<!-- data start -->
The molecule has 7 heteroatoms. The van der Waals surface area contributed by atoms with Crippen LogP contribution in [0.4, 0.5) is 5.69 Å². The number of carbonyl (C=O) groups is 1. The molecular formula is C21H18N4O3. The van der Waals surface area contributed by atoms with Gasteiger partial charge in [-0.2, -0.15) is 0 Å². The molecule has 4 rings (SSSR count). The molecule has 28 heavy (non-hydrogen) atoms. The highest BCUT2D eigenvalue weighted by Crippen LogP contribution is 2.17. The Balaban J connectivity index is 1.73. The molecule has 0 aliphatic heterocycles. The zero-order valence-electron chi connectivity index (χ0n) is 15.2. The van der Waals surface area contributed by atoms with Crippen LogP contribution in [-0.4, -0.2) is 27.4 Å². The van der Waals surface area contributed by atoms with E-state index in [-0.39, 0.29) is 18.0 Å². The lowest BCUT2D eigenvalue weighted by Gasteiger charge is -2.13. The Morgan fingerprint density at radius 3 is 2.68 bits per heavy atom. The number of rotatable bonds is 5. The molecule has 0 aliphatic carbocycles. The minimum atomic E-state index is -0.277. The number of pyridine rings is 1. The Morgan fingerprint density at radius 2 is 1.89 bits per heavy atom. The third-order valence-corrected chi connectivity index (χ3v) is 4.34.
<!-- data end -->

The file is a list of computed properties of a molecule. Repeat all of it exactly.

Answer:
The molecule has 7 heteroatoms. The van der Waals surface area contributed by atoms with Crippen LogP contribution in [0.4, 0.5) is 5.69 Å². The number of carbonyl (C=O) groups is 1. The molecular formula is C21H18N4O3. The van der Waals surface area contributed by atoms with Gasteiger partial charge in [-0.2, -0.15) is 0 Å². The molecule has 4 rings (SSSR count). The molecule has 28 heavy (non-hydrogen) atoms. The highest BCUT2D eigenvalue weighted by Crippen LogP contribution is 2.17. The Balaban J connectivity index is 1.73. The molecule has 0 aliphatic heterocycles. The zero-order valence-electron chi connectivity index (χ0n) is 15.2. The van der Waals surface area contributed by atoms with Crippen LogP contribution in [-0.4, -0.2) is 27.4 Å². The van der Waals surface area contributed by atoms with E-state index in [-0.39, 0.29) is 18.0 Å². The lowest BCUT2D eigenvalue weighted by Gasteiger charge is -2.13. The Morgan fingerprint density at radius 3 is 2.68 bits per heavy atom. The number of rotatable bonds is 5. The molecule has 0 aliphatic carbocycles. The minimum atomic E-state index is -0.277. The number of pyridine rings is 1. The Morgan fingerprint density at radius 2 is 1.89 bits per heavy atom. The third-order valence-corrected chi connectivity index (χ3v) is 4.34.